Teams, Autonomy, and the Financial Performance of Firms
No Access Until
[Excerpt] I estimate a structural model of teams, autonomy, and financial performance, using a cross section of British establishments. My findings suggest that team production improves financial performance for the typical establishment but that autonomous teams do no better than closely supervised or non-autonomous teams. I find that unobserved factors increasing the propensity to adopt teams are positively correlated with unobserved determinants of financial performance, and that unobserved factors increasing the propensity to grant teams autonomy are negatively correlated with unobserved determinants of financial performance when teams are adopted.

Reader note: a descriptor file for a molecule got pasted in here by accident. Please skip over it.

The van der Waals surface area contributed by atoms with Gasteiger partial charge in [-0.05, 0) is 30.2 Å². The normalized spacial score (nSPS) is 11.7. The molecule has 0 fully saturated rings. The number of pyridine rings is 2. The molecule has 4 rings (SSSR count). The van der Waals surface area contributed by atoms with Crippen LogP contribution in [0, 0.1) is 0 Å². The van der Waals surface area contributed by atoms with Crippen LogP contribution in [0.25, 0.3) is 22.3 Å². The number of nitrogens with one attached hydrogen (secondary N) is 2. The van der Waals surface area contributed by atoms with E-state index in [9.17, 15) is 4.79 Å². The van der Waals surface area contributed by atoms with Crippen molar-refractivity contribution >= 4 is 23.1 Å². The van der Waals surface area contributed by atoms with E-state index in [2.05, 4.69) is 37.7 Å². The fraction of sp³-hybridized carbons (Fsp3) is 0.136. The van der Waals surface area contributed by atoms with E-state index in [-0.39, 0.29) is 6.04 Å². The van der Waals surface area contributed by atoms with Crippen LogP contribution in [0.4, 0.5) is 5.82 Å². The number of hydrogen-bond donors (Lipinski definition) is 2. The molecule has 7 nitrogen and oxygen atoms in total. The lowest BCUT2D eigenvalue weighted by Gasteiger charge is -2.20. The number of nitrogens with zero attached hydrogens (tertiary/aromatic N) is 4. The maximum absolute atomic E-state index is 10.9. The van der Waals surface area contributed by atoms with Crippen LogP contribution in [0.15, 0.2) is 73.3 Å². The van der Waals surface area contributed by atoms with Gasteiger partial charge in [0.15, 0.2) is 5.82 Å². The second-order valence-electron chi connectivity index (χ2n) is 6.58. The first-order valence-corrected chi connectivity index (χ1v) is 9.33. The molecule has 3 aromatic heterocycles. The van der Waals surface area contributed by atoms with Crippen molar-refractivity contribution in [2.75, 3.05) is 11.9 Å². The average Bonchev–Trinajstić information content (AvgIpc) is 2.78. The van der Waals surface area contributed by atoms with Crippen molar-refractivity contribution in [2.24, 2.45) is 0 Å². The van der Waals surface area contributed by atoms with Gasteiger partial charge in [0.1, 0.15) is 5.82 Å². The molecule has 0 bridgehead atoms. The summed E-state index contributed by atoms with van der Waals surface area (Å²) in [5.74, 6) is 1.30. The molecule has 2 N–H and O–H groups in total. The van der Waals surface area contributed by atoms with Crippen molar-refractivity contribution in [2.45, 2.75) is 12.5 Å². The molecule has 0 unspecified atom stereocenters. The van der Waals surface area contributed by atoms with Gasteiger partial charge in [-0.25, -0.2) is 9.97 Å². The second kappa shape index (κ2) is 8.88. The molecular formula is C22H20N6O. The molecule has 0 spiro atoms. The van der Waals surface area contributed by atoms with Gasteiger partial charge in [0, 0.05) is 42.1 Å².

Journal / Series
Volume & Issue
model; teams; financial; performance; British; autonomous
Number of Workers
Based on Related Item
Has Other Format(s)
Part of Related Item
Link(s) to Related Publication(s)
Link(s) to Reference(s)
Previously Published As
Required Publisher Statement: Copyright by Blackwell Publishing. Final paper published as DeVaro, J. (2006). Teams, autonomy, and the financial performance of firms. Industrial Relations, 45, 217-169.